The challenge was thrown out to us of ensuring that Sydney , and especially the Bays Precinct, is not at the tail end of city and city economy thinking and development approaches but rather is at the forefront of thinking about the ways in which economies and cities work.

Speakers were all asked several times to delineate the conditions of city success for urban renewal programs. I have outlined these above and will have a more detailed report later.

Issues  

These can be read in many cases as the obverse of the recommendations above. We may well have to face many of them and we need to develop our own expertise. Getting the community Planning Principles accepted, getting community collaborating at every stage and forum, including decisions, getting past the continuing silos to get governance right are right up there in importance and urgency.

I am particularly concerned about the risk of Urban Growth, especially under pressure from political masters (witness the 16,000 housing units blooper on Tuesday which the government hastily backed right away from), and the government rushing in and getting things wrong. I am sure there is pressure to sell off land and start building. Urban Growth repeated many times that they would not do that, that the process was thinking, planning, funding, building. I hope they can manage it. Things may be slow. One speaker, for example, discussing the Power Station said surveying, really understanding and stabilising the building would take a year, planning and thinking would take at least another year. That gave us two years to really think through what activities would be best. I hope we can keep to this kind of timetable.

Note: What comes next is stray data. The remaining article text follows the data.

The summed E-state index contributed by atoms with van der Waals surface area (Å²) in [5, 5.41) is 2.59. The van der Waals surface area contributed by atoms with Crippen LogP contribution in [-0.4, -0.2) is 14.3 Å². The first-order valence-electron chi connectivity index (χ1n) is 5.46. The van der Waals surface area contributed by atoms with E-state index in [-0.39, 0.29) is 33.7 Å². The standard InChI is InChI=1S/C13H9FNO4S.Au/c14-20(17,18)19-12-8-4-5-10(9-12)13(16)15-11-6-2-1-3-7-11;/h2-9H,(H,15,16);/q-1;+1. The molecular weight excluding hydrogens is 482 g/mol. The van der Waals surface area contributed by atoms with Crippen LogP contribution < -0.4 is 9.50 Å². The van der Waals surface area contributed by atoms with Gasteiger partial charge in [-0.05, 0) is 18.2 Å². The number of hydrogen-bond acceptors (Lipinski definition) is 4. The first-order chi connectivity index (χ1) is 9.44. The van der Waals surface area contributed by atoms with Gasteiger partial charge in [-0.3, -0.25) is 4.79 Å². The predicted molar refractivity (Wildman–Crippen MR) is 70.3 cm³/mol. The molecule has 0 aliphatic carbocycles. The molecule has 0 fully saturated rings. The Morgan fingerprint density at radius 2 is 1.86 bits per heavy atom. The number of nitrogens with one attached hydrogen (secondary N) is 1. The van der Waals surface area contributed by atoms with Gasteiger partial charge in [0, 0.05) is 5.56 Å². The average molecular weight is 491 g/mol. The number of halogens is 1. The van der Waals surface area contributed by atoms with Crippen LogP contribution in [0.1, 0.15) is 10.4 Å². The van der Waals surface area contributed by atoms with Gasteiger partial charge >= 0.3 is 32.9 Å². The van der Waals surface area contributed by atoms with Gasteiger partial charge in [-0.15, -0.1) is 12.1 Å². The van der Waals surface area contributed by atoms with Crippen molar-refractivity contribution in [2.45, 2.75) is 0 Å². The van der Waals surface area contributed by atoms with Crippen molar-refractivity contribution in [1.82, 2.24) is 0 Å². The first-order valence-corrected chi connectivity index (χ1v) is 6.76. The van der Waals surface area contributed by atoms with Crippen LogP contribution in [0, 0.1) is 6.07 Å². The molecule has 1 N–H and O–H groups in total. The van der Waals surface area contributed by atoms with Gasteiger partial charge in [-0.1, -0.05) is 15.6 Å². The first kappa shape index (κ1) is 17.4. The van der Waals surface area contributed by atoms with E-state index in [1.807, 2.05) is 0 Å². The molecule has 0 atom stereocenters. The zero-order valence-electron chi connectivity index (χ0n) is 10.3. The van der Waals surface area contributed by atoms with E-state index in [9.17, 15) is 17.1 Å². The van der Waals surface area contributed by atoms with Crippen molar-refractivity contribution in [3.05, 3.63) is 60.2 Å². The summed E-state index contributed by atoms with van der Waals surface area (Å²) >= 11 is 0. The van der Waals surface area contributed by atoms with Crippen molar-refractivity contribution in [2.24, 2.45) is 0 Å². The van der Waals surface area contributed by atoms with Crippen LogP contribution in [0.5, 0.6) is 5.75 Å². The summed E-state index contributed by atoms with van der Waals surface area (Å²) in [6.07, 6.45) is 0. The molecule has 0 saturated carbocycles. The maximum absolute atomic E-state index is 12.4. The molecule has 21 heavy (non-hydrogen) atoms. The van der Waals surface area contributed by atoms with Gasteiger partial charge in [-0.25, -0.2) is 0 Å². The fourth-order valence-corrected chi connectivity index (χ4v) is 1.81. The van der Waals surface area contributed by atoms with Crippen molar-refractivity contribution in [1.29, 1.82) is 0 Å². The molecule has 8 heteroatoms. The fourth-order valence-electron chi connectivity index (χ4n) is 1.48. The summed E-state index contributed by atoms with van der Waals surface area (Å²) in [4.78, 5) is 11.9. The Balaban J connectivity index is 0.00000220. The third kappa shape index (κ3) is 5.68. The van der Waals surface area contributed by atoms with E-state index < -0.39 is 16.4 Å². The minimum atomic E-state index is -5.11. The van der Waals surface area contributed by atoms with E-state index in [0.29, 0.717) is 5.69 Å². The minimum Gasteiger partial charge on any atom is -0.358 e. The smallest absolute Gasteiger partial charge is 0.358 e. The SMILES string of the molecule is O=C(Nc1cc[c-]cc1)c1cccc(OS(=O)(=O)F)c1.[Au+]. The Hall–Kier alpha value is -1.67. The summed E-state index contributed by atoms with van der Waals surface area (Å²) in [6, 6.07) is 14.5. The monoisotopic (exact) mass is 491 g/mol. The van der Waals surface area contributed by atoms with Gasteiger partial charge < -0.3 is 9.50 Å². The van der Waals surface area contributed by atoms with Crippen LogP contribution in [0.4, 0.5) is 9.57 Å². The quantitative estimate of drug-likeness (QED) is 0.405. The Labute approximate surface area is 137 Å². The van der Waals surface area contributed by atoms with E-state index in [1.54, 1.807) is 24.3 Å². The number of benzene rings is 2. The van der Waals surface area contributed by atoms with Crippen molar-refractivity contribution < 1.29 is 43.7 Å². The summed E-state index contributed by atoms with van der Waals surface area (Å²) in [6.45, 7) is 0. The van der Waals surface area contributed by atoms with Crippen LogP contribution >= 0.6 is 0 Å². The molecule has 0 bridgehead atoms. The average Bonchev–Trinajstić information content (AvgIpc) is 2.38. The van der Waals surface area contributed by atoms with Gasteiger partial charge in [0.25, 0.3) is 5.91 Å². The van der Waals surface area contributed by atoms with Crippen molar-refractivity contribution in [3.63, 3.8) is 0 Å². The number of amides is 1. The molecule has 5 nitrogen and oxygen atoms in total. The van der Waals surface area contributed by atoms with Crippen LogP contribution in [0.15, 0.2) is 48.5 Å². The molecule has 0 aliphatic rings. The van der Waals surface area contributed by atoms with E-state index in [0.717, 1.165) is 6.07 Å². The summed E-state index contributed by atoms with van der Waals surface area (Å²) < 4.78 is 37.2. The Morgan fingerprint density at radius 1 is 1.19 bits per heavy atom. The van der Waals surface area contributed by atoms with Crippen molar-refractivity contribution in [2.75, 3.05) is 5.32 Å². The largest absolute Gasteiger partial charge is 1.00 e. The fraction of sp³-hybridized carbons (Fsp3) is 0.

But, I am concerned that Urban Growth will have its draft Strategic Plan ready for the new or returned government in April, a mere four months away, will hold a Sydneysiders Summit in May and have the final plan ready for government in July-August.

This seems to me to be rushing things in ways that were definitely NOT recommended in the Summit.

Caution and preparation on the community’s part continue to be vital. But I think we are far better armed for the discussions we will face than we were. I think the Summit has been very valuable for us for many reasons but continued vigilance and activity are essential.

Jane Marceau

White Bay Joint Steering Committee

City of Sydney – A Review of Planning Processes in the Bays Precinct